Al-Ahram Weekly Online   19 - 25 June 2008
Issue No. 902
Published in Cairo by AL-AHRAM established in 1875

Making no waves

The Irish referendum, the new Club Med and Bush's Euro fest to solicit trans-Atlantic solidarity are to ensure that his vintage war on terror is not dead in the water, but none of them hold any water, writes Gamal Nkrumah

United States President George W Bush refuses to reconcile himself with defeat in his self-styled war against terror. His European tour this week corroborated his mulishness. President Bush is incapable of accepting that he is a failing bungler. He crossed the Atlantic Ocean oblivious of the utter state of contempt in which the world, including Americans themselves, hold his bloodstained record. In his characteristic clumsy waffle President Bush declared that he "fully understands that while some want to say that the terrorist threat has gone, or that it's nothing to worry about, it is something to worry about."

Trans-Atlantic politics is obviously beginning to stutter towards something approaching lunacy. President Bush self- assuredly concluded, "the people of Afghanistan and Iraq appreciate it." Presumably the "it" refers to the American occupation of the two respectively occupied countries. How much of a milestone are Afghanistan and Iraq to the Bush legacy is not hard to gauge. A recent CBS poll came to the conclusion that a walloping 61 per cent of Americans believe that Iraq would "never" become a stable democracy. And, the same poll concluded that no less than 62 per cent believe that the war in Iraq is disastrous. Bush obviously has few trumps to play at this stage of his presidency. The entire Arab and Muslim world's future is full of pitfalls in spite of the Bush administration's drive for democratisation in the region.

The European nations that played host to Bush fell over backwards to appease him, Britain not excluded.

Britain, too, pledged not to weasel out of its commitment to the occupation of Iraq and Afghanistan in the name of fighting international terrorism. The war, British Prime Minister Gordon Brown proudly proclaimed, was "in the British national interest".

Not to be outdone, Brown pontificated that Britain would stand by the US and pledged an additional 230 British troops to be dispatched to Afghanistan. Some 7,800 British troops are permanently stationed in the war- ravaged Central Asian country. "There is still work to be done and Britain plays, and will continue to play, its part," Brown vowed.

These are times when every political move of the world's most powerful nation's lameduck president is measured against prior expectations. In sum, the worst of the horrors unleashed by the war on terror proved remarkably prescient as foretold by anti-war activists. These truisms, however, were lost on Bush and his European hosts.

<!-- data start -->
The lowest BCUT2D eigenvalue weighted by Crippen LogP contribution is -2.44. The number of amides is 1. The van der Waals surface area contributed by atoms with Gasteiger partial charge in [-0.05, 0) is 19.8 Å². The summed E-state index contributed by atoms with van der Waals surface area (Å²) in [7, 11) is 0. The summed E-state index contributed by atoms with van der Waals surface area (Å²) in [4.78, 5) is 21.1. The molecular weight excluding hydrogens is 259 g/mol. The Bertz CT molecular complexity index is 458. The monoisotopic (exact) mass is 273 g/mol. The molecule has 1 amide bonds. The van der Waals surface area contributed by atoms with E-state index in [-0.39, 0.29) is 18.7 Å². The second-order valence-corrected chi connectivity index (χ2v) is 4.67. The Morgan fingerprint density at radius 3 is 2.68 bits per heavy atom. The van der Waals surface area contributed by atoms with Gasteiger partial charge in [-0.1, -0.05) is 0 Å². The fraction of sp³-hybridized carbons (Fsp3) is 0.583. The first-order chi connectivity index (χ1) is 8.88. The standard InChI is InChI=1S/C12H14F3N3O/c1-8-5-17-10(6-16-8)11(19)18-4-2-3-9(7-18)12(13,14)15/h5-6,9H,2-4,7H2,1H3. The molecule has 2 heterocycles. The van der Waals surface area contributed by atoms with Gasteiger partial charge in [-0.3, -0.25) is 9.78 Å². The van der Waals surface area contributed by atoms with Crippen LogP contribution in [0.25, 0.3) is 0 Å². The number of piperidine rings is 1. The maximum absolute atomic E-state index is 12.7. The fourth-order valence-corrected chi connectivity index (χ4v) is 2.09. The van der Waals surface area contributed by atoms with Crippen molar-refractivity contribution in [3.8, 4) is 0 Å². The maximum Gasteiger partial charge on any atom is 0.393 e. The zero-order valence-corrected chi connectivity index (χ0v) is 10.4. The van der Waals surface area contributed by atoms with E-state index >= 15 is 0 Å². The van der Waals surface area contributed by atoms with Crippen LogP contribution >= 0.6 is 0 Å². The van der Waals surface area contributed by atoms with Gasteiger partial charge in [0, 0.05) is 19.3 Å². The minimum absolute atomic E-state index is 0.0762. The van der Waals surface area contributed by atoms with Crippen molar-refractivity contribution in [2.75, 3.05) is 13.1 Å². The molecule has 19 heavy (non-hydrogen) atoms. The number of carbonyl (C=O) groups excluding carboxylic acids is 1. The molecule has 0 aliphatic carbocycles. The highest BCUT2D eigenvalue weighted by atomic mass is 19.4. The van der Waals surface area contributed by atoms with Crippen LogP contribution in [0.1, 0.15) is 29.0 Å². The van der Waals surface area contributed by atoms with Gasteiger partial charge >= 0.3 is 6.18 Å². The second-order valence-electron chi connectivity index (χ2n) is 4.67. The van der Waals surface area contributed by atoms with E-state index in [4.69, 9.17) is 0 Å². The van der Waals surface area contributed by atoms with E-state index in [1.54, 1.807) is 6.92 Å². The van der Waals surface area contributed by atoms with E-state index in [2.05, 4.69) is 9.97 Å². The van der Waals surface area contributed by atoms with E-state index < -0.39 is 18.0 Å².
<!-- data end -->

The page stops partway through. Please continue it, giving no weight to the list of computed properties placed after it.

Bush's European tour comes against the backdrop of the outcome of the Irish referendum on the Lisbon Treaty last Thursday. The European Union (EU) reform treaty, drawn up in the Portuguese capital Lisbon last year, was a compromise in more ways than one. European politicians and business leaders are keen on a more binding and synchronous Union. Europeans are obviously not so convinced.

Forgive my credulousness, but this is a momentous referendum: Europeans basically have rejected the very notion of a United States of Europe.

In the final analysis few European politicians would risk alienating the European electorate. The more conspiratorially minded suspect that enlargement is the surest method of ensuring the European public opinion's aversion to a more meaningful and closer union in which national sovereignty would be further eroded in the assumed interest of continental good.

The Emerald Isle has done splendidly on the economic front over the past two decades, thanks in large measure to its membership of the EU. Yet it rejected the Lisbon Treaty.

Ironically, Ireland is singled out among the 27 member states as constitutionally obliged to hold a public vote on the matter. The other 26 EU member-states did not hold referendums for the repackaged EU constitution which was rejected by French and Dutch voters in 2005. Incidentally, Irish voters already rejected the Nice Treaty in 2001.

For all the recent air of wearing inevitability, the Europeans appear bent on expansion rather than consolidation. Europe is being enlarged at an alarming rate -- very contentiously eastwards and now even southwards with the French-proposed New Union for the Mediterranean. The clumsiness of the name belies its political clumsiness.

French President Nicholas Sarkozy has even taken the concept a step further. Sarkozy who masquerades as a master tactician, is the most ardent proponent of the idea. At Sarkozy's behest, a sumptuous summit meeting is planned for 13 July in Paris.

Few would dispute France's dishonorable treatment of its former colonies in North Africa, and in particular Algeria. Parallels will be drawn between this slick new affair and the more sinister French colonial past, but this is not an issue that was touched upon at the Franco-American summit in Paris. As far as Sarkozy and Bush were concerned, assimilating the underdogs at home and abroad into the ruling Western-dominated world system with its democratic pretensions is the issue at stake. Their trial run in Afghanistan and Iraq has gone awry. Now they're trying a more subtle but equally nefarious variant. The naked truth, however, is that they are performing in the buff.

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